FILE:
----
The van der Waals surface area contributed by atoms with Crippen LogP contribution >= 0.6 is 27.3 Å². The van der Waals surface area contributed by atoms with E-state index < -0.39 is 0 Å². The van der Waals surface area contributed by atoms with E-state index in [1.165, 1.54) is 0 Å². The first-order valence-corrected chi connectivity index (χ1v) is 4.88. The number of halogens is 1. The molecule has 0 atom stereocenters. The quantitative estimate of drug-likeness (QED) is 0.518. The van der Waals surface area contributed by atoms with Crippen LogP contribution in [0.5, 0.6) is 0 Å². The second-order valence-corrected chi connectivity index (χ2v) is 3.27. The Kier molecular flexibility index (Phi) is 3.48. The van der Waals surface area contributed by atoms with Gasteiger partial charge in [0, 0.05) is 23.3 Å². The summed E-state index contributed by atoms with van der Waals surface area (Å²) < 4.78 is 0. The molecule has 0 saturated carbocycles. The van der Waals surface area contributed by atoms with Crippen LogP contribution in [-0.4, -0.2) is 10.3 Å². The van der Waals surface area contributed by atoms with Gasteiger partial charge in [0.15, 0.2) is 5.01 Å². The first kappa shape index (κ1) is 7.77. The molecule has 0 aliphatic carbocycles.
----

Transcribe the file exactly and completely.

The van der Waals surface area contributed by atoms with Crippen LogP contribution >= 0.6 is 27.3 Å². The van der Waals surface area contributed by atoms with E-state index < -0.39 is 0 Å². The van der Waals surface area contributed by atoms with E-state index in [1.165, 1.54) is 0 Å². The first-order valence-corrected chi connectivity index (χ1v) is 4.88. The number of halogens is 1. The molecule has 0 atom stereocenters. The quantitative estimate of drug-likeness (QED) is 0.518. The van der Waals surface area contributed by atoms with Crippen LogP contribution in [0.5, 0.6) is 0 Å². The second-order valence-corrected chi connectivity index (χ2v) is 3.27. The Kier molecular flexibility index (Phi) is 3.48. The van der Waals surface area contributed by atoms with Gasteiger partial charge in [0, 0.05) is 23.3 Å². The summed E-state index contributed by atoms with van der Waals surface area (Å²) < 4.78 is 0. The molecule has 0 saturated carbocycles. The van der Waals surface area contributed by atoms with Crippen LogP contribution in [-0.4, -0.2) is 10.3 Å². The van der Waals surface area contributed by atoms with Gasteiger partial charge in [0.15, 0.2) is 5.01 Å². The first kappa shape index (κ1) is 7.77. The molecule has 0 aliphatic carbocycles.